In a characteristically passionate and eloquent post, Yossi Halevi pleads with the leaders of Blue and White, Gabi Ashkenazi and Benny Gantz, to block the planned annexation. Halevi appeals to Israel’s moral character: Israel has always been able to hold its head up high by demonstrating its flexibility and willingness to negotiate disputed territory. By unilaterally annexing any land, argues Halevi, Israel cedes its moral credibility.
But the truth is, annexation is a step forward on the elusive path to Middle East peace. The lands which are up for annexation — and at this point the precise areas are anything but certain — are consensus lands. That is, under any foreseeable agreement with the Palestinians Efrat and Gush Etzion will be part of Israel. Maale Adumim has never been on the negotiating table. At no point in Israel’s decades-long on and off negotiations with the Palestinian Authority have Ariel and even the Jordan Valley been under serious consideration for transferal to Palestinian or Jordanian domain.
Peace can only be achieved when there is clarity. The limited annexation being advanced will clarify what is negotiable and what is nonnegotiable, and allow the parties to move ahead with realistic expectations. Rather than imperiling Israel’s legitimacy, as Halevi fears, annexation will clear the playing field. By carving out limited land holdings, Israel is also calling attention to lands which will be a part of a future Palestinian state.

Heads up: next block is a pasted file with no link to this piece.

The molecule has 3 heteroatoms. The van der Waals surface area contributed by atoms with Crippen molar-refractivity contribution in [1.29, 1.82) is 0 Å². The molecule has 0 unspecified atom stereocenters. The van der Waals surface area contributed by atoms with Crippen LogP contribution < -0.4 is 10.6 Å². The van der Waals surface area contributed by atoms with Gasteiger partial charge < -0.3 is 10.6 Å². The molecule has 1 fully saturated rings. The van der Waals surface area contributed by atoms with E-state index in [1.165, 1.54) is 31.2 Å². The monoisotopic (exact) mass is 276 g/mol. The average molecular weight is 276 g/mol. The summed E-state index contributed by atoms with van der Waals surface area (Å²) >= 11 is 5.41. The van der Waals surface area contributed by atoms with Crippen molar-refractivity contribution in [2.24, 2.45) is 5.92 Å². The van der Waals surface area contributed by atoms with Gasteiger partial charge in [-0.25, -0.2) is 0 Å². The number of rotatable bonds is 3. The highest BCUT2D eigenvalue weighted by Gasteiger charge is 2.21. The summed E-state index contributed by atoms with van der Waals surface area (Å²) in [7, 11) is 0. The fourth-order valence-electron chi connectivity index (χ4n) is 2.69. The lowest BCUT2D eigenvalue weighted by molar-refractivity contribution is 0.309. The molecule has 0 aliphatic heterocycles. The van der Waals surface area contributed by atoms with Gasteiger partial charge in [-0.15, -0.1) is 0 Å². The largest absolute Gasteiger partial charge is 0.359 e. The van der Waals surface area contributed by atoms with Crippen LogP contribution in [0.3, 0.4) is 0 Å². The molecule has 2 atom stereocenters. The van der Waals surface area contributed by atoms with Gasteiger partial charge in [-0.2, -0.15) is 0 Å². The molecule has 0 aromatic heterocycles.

Domestically, annexation will assign a permanent status to these lands, extending civilian law and administration to the area. Until annexation, the Israeli military will continue to find itself involved in civilian bureaucracy such as issuing building permits and directing traffic, tasks for which it is ill-suited.
Instead of impeding progress by waiting for Palestinians to come to the negotiating table and rehash the same issues discussed for decades, annexing universally recognized Israeli lands will be a demonstration of Israel’s sovereignty, and at long last be a step toward a peaceful settlement in the Middle East. Its people, both Jews and Arabs, deserve no less.